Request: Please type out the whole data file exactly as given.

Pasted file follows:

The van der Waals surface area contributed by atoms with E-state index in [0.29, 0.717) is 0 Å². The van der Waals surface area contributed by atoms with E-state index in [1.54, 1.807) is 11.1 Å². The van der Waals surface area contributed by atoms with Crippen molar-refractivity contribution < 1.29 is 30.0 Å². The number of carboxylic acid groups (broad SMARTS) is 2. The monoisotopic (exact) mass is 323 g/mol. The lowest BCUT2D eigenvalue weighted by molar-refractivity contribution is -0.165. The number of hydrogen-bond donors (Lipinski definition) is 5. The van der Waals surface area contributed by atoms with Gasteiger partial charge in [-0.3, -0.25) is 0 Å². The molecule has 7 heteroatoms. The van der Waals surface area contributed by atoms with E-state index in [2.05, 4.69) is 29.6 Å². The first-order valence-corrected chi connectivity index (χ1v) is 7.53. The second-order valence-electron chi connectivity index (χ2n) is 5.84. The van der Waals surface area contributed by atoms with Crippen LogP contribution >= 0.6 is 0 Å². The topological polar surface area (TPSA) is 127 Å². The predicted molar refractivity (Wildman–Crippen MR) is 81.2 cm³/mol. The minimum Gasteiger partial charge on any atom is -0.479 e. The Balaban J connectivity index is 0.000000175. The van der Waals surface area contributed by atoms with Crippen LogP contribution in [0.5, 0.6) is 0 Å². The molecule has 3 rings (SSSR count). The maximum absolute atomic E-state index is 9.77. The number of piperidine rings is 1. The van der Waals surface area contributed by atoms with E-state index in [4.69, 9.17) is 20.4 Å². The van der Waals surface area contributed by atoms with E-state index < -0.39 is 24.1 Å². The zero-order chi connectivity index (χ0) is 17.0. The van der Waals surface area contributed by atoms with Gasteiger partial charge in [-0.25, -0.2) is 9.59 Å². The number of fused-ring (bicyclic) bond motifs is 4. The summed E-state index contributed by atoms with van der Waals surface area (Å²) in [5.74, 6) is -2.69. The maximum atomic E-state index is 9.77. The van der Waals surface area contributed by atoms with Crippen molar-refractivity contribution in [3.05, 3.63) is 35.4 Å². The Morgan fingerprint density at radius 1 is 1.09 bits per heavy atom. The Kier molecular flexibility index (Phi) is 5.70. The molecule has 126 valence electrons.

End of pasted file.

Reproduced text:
The van der Waals surface area contributed by atoms with E-state index in [0.29, 0.717) is 0 Å². The van der Waals surface area contributed by atoms with E-state index in [1.54, 1.807) is 11.1 Å². The van der Waals surface area contributed by atoms with Crippen molar-refractivity contribution < 1.29 is 30.0 Å². The number of carboxylic acid groups (broad SMARTS) is 2. The monoisotopic (exact) mass is 323 g/mol. The lowest BCUT2D eigenvalue weighted by molar-refractivity contribution is -0.165. The number of hydrogen-bond donors (Lipinski definition) is 5. The van der Waals surface area contributed by atoms with Gasteiger partial charge in [-0.3, -0.25) is 0 Å². The molecule has 7 heteroatoms. The van der Waals surface area contributed by atoms with E-state index in [2.05, 4.69) is 29.6 Å². The first-order valence-corrected chi connectivity index (χ1v) is 7.53. The second-order valence-electron chi connectivity index (χ2n) is 5.84. The van der Waals surface area contributed by atoms with Crippen LogP contribution >= 0.6 is 0 Å². The topological polar surface area (TPSA) is 127 Å². The predicted molar refractivity (Wildman–Crippen MR) is 81.2 cm³/mol. The minimum Gasteiger partial charge on any atom is -0.479 e. The Balaban J connectivity index is 0.000000175. The van der Waals surface area contributed by atoms with Crippen LogP contribution in [0.5, 0.6) is 0 Å². The molecule has 3 rings (SSSR count). The maximum absolute atomic E-state index is 9.77. The number of piperidine rings is 1. The van der Waals surface area contributed by atoms with E-state index in [4.69, 9.17) is 20.4 Å². The van der Waals surface area contributed by atoms with E-state index < -0.39 is 24.1 Å². The zero-order chi connectivity index (χ0) is 17.0. The van der Waals surface area contributed by atoms with Gasteiger partial charge in [-0.25, -0.2) is 9.59 Å². The number of fused-ring (bicyclic) bond motifs is 4. The summed E-state index contributed by atoms with van der Waals surface area (Å²) in [5.74, 6) is -2.69. The maximum atomic E-state index is 9.77. The van der Waals surface area contributed by atoms with Crippen molar-refractivity contribution in [3.05, 3.63) is 35.4 Å². The Morgan fingerprint density at radius 1 is 1.09 bits per heavy atom. The Kier molecular flexibility index (Phi) is 5.70. The molecule has 126 valence electrons.